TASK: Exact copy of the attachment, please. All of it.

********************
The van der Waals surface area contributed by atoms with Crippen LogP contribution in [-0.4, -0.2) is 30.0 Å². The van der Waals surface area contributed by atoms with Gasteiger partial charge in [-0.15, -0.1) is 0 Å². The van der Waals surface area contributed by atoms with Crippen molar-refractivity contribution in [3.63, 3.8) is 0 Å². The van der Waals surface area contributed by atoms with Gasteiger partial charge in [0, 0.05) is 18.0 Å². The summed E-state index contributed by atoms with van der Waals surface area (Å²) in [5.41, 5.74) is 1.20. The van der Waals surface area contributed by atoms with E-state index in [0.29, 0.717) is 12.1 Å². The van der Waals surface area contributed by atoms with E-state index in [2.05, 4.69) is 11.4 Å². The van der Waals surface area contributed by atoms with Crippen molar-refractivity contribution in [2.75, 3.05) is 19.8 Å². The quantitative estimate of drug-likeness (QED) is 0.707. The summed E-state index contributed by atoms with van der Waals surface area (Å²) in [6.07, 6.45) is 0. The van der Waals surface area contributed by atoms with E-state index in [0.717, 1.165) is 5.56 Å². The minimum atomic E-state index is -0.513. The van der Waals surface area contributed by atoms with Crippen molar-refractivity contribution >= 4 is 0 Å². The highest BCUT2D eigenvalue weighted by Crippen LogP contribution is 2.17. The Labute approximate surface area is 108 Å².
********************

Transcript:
The van der Waals surface area contributed by atoms with Crippen LogP contribution in [-0.4, -0.2) is 30.0 Å². The van der Waals surface area contributed by atoms with Gasteiger partial charge in [-0.15, -0.1) is 0 Å². The van der Waals surface area contributed by atoms with Crippen molar-refractivity contribution in [3.63, 3.8) is 0 Å². The van der Waals surface area contributed by atoms with Gasteiger partial charge in [0, 0.05) is 18.0 Å². The summed E-state index contributed by atoms with van der Waals surface area (Å²) in [5.41, 5.74) is 1.20. The van der Waals surface area contributed by atoms with E-state index in [0.29, 0.717) is 12.1 Å². The van der Waals surface area contributed by atoms with E-state index in [2.05, 4.69) is 11.4 Å². The van der Waals surface area contributed by atoms with Crippen molar-refractivity contribution in [2.75, 3.05) is 19.8 Å². The quantitative estimate of drug-likeness (QED) is 0.707. The summed E-state index contributed by atoms with van der Waals surface area (Å²) in [6.07, 6.45) is 0. The van der Waals surface area contributed by atoms with E-state index in [0.717, 1.165) is 5.56 Å². The minimum atomic E-state index is -0.513. The van der Waals surface area contributed by atoms with Crippen molar-refractivity contribution >= 4 is 0 Å². The highest BCUT2D eigenvalue weighted by Crippen LogP contribution is 2.17. The Labute approximate surface area is 108 Å².